“All that will be done before we’re suggesting widespread use of the vaccine,” Smith says.
Hewed to the bone, the proposal is fairly simple. First, researchers will need a pool of volunteers who have never had COVID-19 and are fully informed about the risks they are about to take — and a realistic view of the possible benefits. The trial would then take place in a special biosafety facility — BSL-3 — so that the virus could be studied and contained as safely as possible.
For ethical reasons, the volunteers should have a low risk of severe sickness, likely young people with no underlying health conditions. They should also live in areas where they are likely to become infected anyway, like major cities. After they are observed for a period of time to make sure they aren’t already infected with SARS-CoV-2, they will be split into randomized groups. Some of them will receive a COVID-19 vaccine candidate. Others, a control group, will receive a placebo.
By purposefully challenging everyone with SARS-CoV-2, the researchers can compare the vaccine group and the control group to see if, and how well, the vaccine works. Researchers wouldn’t have to wait for the virus to infect enough people naturally in the wild to see the data they need.
Milkmaids and Mosquitos: The Dangers and Difficulties of Human Challenge Trials
The data was an eight-year-old boy.
As a medical student, country doctor Edward Jenner noticed something strange: milkmaids who had caught cowpox did not catch smallpox. In 1796, Jenner piloted a human challenge trial against one of our most feared diseases.
That May, Jenner took fluid from a cowpox blister and scratched the skin of young James Phipps, infecting him with the virus. After a brief spell of sickness, Phipps quickly recovered. In July, Jenner purposefully challenged Phipps with smallpox.
He did not develop the disease.
Over a century later, yellow fever and other tropical diseases killed more soldiers than combat did in the Spanish-American War. Determined to fell this foe, the United States Army Yellow Fever Commission was created, led by Major Walter Reed.
In the summer of 1900, the Commission used a human challenge trial with mosquitoes to prove, once and for all, Cuban doctor Carlos Finlay’s theory that female Aedes aegypti mosquitoes were the cause of yellow fever. Commission member Jesse W. Lazear was bitten by one of those mosquitoes, likely on purpose, possibly by accident. The other challenged subjects survived.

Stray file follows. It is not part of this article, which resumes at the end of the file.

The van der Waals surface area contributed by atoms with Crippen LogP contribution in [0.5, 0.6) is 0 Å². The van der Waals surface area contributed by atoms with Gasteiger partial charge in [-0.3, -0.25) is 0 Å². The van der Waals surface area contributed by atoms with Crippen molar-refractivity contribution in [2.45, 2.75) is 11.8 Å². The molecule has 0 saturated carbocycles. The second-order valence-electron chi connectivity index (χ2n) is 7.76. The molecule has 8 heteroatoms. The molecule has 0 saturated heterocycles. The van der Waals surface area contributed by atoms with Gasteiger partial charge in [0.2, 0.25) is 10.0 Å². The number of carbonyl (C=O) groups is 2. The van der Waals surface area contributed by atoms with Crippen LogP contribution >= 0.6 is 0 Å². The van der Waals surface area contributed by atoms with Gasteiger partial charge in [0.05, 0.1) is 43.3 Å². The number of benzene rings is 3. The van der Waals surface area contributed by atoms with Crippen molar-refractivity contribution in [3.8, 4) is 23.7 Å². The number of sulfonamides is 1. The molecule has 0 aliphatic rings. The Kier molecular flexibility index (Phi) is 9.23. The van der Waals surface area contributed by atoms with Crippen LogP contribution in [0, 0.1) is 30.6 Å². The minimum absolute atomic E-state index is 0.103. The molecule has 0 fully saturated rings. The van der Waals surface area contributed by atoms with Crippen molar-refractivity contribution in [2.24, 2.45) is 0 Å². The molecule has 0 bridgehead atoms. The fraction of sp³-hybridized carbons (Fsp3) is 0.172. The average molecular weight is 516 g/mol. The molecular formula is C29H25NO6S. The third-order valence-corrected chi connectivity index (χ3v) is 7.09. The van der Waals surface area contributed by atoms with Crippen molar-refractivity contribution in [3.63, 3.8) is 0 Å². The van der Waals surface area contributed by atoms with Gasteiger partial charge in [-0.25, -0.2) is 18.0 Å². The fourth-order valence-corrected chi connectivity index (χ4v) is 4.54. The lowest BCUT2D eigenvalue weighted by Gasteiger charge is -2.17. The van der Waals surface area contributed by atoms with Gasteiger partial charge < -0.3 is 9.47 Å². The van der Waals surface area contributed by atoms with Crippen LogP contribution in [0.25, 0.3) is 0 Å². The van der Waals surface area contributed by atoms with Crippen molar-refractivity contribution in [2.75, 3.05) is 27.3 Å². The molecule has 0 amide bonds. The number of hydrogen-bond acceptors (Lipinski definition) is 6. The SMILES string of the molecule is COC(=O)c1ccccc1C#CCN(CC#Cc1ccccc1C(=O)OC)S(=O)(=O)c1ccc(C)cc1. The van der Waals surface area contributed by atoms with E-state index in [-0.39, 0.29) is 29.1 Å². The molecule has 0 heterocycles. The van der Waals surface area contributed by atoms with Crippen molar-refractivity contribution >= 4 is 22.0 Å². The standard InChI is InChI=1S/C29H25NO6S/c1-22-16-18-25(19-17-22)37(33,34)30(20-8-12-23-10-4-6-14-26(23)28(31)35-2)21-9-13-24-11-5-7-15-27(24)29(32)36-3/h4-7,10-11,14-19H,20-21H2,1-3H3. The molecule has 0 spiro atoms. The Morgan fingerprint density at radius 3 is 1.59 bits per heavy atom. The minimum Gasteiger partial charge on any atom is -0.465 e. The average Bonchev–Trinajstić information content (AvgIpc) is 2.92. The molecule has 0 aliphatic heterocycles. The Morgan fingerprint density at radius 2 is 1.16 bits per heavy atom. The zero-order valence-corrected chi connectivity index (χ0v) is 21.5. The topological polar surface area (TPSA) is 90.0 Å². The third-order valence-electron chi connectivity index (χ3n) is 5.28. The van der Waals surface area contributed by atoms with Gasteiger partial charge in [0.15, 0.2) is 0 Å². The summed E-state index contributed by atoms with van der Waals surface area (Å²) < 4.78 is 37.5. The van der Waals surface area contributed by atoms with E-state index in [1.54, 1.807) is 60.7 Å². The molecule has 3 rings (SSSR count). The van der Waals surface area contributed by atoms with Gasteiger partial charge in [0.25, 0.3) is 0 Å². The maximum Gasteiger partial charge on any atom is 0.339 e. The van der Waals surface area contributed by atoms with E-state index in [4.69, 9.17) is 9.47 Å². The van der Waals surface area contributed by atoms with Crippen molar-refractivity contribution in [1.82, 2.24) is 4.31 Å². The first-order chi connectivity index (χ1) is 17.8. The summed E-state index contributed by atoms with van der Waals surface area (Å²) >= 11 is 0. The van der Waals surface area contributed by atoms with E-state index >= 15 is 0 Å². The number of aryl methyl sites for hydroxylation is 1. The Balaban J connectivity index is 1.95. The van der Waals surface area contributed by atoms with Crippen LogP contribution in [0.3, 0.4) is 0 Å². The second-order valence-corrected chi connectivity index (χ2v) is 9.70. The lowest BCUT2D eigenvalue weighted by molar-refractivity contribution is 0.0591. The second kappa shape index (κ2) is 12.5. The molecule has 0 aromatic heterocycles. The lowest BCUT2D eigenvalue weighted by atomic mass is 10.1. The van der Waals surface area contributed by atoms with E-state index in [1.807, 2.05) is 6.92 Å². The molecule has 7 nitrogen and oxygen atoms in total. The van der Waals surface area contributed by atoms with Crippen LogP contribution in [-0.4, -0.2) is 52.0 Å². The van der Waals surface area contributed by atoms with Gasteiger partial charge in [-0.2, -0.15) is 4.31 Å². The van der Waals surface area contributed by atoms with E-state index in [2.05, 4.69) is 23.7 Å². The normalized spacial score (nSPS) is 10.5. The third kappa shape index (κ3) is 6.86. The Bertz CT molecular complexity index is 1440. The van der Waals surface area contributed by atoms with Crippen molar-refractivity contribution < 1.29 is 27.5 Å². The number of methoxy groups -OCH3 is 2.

Lazear did not.
These famous examples make starkly clear their benefits and risks. When considering Eyal, Lipsitch, and Smith’s proposal for coronavirus vaccine development, one thought casts a long shadow: Are those benefits worth the risks?
“That’s the big question,” says Seema K Shah, associate director of the Bioethics Program at Northwestern’s Lurie Children’s Hospital. “And I don’t know that we have enough information to answer it yet.”
Finding the proper viral dose may be the most daunting scientific obstacle.
Answering that question means looking at the unique ethical and scientific challenges of coronavirus vaccine development. Those challenges are deeply intertwined, and they stem from the fact that SARS-CoV-2 is so new.
“Obviously, the feasibility — or the acceptability, if you like — of doing these sort of challenge studies will be greatly changed if, in the next few months, there are effective antiviral treatments developed,” Smith says.
The ability to treat volunteers who develop symptoms would lower the risk substantially; a technical solution to an ethical problem, Faden says.
Achieving those symptoms poses scientific and ethical challenges of its own. The subjects must be exposed to the SARS-CoV-2 virus enough to develop the COVID-19 disease; that’s the whole point. But it would be wrong to accidentally cause an infection more severe than they would likely get naturally, if exposing them to a higher viral load causes a more severe version of the disease.
The proper balance will need to be figured out before the challenge could begin. And before finding the viral dose, the right strain of the coronavirus to use and how to produce it would also need to be figured out.
“As far as I’m concerned, I don’t know how long that would take,” Smith says. It is perhaps the proposal’s most daunting scientific obstacle. But, Smith says, these steps could be taken while vaccine candidates are still in animal studies or phase 1.
But a properly calibrated viral challenge may still make the subjects sick. With no currently known treatments, the HCT would instead use two factors to decrease risk. One is using subjects most likely to weather COVID-19 well. This puts them at a low risk of catching a severe case and an even lower risk of dying. The other is providing them access to the finest available healthcare and constant observation.